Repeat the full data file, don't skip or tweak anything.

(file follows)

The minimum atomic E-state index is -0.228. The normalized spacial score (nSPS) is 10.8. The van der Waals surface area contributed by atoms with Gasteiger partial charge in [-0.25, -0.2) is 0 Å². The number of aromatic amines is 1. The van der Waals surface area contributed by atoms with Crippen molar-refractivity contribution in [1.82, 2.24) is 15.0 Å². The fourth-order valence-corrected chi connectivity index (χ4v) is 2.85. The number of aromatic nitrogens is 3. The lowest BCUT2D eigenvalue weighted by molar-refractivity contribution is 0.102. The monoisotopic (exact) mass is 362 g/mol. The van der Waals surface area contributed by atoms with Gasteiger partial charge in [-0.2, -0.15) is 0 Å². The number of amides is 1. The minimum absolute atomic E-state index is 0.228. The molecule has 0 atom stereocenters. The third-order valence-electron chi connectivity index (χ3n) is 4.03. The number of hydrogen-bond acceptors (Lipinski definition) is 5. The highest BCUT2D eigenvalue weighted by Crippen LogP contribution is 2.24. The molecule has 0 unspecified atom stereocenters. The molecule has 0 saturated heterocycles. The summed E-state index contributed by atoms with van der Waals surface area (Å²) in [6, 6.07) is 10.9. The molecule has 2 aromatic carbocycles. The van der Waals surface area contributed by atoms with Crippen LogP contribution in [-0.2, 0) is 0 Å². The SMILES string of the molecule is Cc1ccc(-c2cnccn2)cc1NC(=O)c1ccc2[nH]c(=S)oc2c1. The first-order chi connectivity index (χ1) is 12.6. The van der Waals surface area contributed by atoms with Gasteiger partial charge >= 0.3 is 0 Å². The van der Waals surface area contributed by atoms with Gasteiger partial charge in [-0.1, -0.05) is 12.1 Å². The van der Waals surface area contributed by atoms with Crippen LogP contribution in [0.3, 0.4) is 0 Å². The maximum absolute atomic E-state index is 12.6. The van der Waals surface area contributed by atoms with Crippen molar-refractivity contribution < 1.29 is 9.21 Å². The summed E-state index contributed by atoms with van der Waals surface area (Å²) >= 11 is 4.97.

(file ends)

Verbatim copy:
The minimum atomic E-state index is -0.228. The normalized spacial score (nSPS) is 10.8. The van der Waals surface area contributed by atoms with Gasteiger partial charge in [-0.25, -0.2) is 0 Å². The number of aromatic amines is 1. The van der Waals surface area contributed by atoms with Crippen molar-refractivity contribution in [1.82, 2.24) is 15.0 Å². The fourth-order valence-corrected chi connectivity index (χ4v) is 2.85. The number of aromatic nitrogens is 3. The lowest BCUT2D eigenvalue weighted by molar-refractivity contribution is 0.102. The monoisotopic (exact) mass is 362 g/mol. The van der Waals surface area contributed by atoms with Gasteiger partial charge in [-0.2, -0.15) is 0 Å². The number of amides is 1. The minimum absolute atomic E-state index is 0.228. The molecule has 0 atom stereocenters. The third-order valence-electron chi connectivity index (χ3n) is 4.03. The number of hydrogen-bond acceptors (Lipinski definition) is 5. The highest BCUT2D eigenvalue weighted by Crippen LogP contribution is 2.24. The molecule has 0 unspecified atom stereocenters. The molecule has 0 saturated heterocycles. The summed E-state index contributed by atoms with van der Waals surface area (Å²) in [6, 6.07) is 10.9. The molecule has 2 aromatic carbocycles. The van der Waals surface area contributed by atoms with Crippen LogP contribution in [-0.2, 0) is 0 Å². The SMILES string of the molecule is Cc1ccc(-c2cnccn2)cc1NC(=O)c1ccc2[nH]c(=S)oc2c1. The first-order chi connectivity index (χ1) is 12.6. The van der Waals surface area contributed by atoms with Gasteiger partial charge >= 0.3 is 0 Å². The van der Waals surface area contributed by atoms with Gasteiger partial charge in [-0.1, -0.05) is 12.1 Å². The van der Waals surface area contributed by atoms with Crippen LogP contribution in [0.3, 0.4) is 0 Å². The maximum absolute atomic E-state index is 12.6. The van der Waals surface area contributed by atoms with Crippen molar-refractivity contribution < 1.29 is 9.21 Å². The summed E-state index contributed by atoms with van der Waals surface area (Å²) >= 11 is 4.97.